# Degree Days offer insights into energy demand

Degree days can offer insights into local climate for observers and energy professionals.

You may have heard the term ‘degree day(s)’ and wondered what it means. The concept is actually pretty simple and easy to calculate.

A degree day is based on a baseline temperature of 65°F. The assumption is that 65 degrees is a comfortable temperature. Below that temperature heating is required to maintain that temperature. Above the baseline and cooling is required. By calculating heating degree days and cooling degree days, one can easily compare energy usage for heating and cooling, plan planting schedules for crops, or evaluate the energy performance of buildings.

Calculating degree days is simple. Add the day’s high and low temperatures together and divide by two to get the mean, then determine the difference between the mean and the 65° baseline.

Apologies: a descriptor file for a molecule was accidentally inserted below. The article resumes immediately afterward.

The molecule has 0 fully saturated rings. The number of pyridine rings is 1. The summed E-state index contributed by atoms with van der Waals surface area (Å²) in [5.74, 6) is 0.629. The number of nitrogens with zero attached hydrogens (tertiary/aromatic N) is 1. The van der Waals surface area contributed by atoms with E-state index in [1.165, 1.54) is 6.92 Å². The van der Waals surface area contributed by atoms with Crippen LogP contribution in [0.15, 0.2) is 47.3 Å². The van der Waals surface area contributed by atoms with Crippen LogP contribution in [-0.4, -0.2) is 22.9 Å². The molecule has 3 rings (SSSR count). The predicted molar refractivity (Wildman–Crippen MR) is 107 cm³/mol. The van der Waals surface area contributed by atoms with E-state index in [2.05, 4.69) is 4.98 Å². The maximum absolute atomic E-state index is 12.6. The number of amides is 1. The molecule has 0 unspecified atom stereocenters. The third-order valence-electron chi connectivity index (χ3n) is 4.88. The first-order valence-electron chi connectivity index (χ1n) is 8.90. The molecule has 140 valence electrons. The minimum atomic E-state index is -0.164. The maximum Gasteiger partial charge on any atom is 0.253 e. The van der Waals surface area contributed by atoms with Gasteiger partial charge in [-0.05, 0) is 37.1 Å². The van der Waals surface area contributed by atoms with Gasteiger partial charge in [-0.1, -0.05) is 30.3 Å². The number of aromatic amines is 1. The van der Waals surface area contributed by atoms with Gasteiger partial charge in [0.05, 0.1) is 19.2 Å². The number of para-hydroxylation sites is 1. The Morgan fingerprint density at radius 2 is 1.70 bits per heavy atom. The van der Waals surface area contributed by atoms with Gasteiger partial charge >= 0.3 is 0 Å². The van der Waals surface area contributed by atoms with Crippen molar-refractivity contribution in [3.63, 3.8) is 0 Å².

So, if the day’s high is 86°F and the low is 50°F:

(86+50)/2=68; 68-65=3 degree days

The degree days in this example are cooling degree days, since cooling would be required to lower the mean temperature to the baseline.

If the day’s high is 33°F and the low is 15°F:

(33+15)/2=24; 65-24=41 degree days

Since heat would be needed to raise the mean temperature to the baseline, these are heating degree days.

For the month of June 2021 at my personal weather station here in Colorado, there were 116.4 heating degree days, and 167.9 cooling degree days. In other words, as one might expect there were more days above the 65° mean than below. Contrast that with February 2021 when there were 1,088 heating degree days and 0 cooling degree days.

To summarize, if the mean temperature is above 65° the results are cooling degree days; if the mean is below 65° the results are heating degree days.

While degree days are easy to calculate on your own, BizEE Software has a degree day calculator and information on how energy professionals use degree days on their website here.